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on 15 May 2003
This book confirms and repeats, over and over again, that bilingualism is a good thing, that there are no disadvantages to bilingualism, and that young children are, for the most part, good at learning languages. This should allay any unfounded fears parents may have that bilingualism might not be a good idea. The poor side of the book is that it can essentially be condensed into the above review. There is little or no practical advice on how parents can best bring up a baby to be bilingual short of those methods obvious to most people (e.g. "talk to your child"). The second half of the book covers different approaches in different schools. The message is good (if obvious), the content shallow.
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on 22 January 2002
Colin Baker's book is a practical guide for achieving bilingualism in children. Its structure makes it very easily accessible to both parents and teachers alike, in that each section addresses a question about a particular aspect of bilingualism. It is split into two main sections, the first one dealing with issues in the home and the second one with issues in the school environment. Some sections also contain references for those interested in delving a bit deeper into the subject. There is a helpful glossary at the back of the book explaining the linguistic terminology used throughout the book. All in all, it's an excellent guide for people interested in bilingual issues.
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on 6 April 2013
When I raised my own children in a dual-language environment I had to battle prejudice all the way. The majority language speakers (German) thought I was confusing my children by speaking a minority language (English) with them on a daily basis. I finally gave up and ended up speaking my own second language (German) with my own children, which felt unnatural to me.
Now I have a grandchild who spends lots of time with me and I decided to speak English with him from the start. I found this book very encouraging. It contains insight and wisdom and lots of suggestions.
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on 16 August 2011
This is a good reference book for people who are approaching family bilingualism for the first time and need thinking material. The book provides answers to many questions one may have on what bilingualism is, how to support it, advantages and disadvantages of it, education, etc. The manual structure is very user friendly as it organised in a crossed reference question-answer way, so it is easy to jump from topic to topic according to each one's interests.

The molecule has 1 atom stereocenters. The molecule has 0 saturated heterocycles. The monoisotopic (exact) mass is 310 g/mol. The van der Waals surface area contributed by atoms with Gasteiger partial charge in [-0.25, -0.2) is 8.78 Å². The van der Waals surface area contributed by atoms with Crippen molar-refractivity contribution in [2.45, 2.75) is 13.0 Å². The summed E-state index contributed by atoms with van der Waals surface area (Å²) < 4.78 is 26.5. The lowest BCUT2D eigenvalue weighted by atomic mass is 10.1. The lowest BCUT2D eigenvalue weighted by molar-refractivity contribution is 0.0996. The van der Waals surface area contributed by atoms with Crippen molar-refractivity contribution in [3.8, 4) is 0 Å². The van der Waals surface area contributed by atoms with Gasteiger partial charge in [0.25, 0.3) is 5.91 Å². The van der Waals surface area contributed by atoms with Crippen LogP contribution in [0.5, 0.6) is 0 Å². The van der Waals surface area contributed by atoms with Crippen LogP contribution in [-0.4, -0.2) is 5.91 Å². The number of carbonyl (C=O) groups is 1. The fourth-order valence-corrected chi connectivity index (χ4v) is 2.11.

However, do not expect a step-by-step guide on how to raise bilingual children, which I think does not exist as each family is unique. This is more a useful introduction to the topic.
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on 11 August 2013
Save yourself time reading this book and just read the question and answer above again.

This book is split into 5 sections which all approach the same question above, "will teaching my child to be bilingual have a negative affect on him some how?" and the answer given over and over again in different, long-winded ways is "No, bilingualism is actually beneficial to a child's development".

There are no techniques for actually teaching your child or dealing with developmental problems which may arise, no inspiring ways to get you child involved in language learning. No yardsticks by which to measure your child's development.

Complete waste of time and and money.
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on 28 July 2013
gave me plenty of useful info on bilingualism / multilingualism and gave me confidence in what to do with my little one ( as I live in the UK and english is not my first language)
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on 18 April 2003
This book really met our family's needs - we are a bilingual family, in the exact same situation as Colin Baker and his family - which ment that the case studies were of real practical help. It is really useful to use as an arguing tool for anybody who comes up against prejudice against bringing one's children bilingual.
It's also very easy to read, I feel I'll be referring to this one again!
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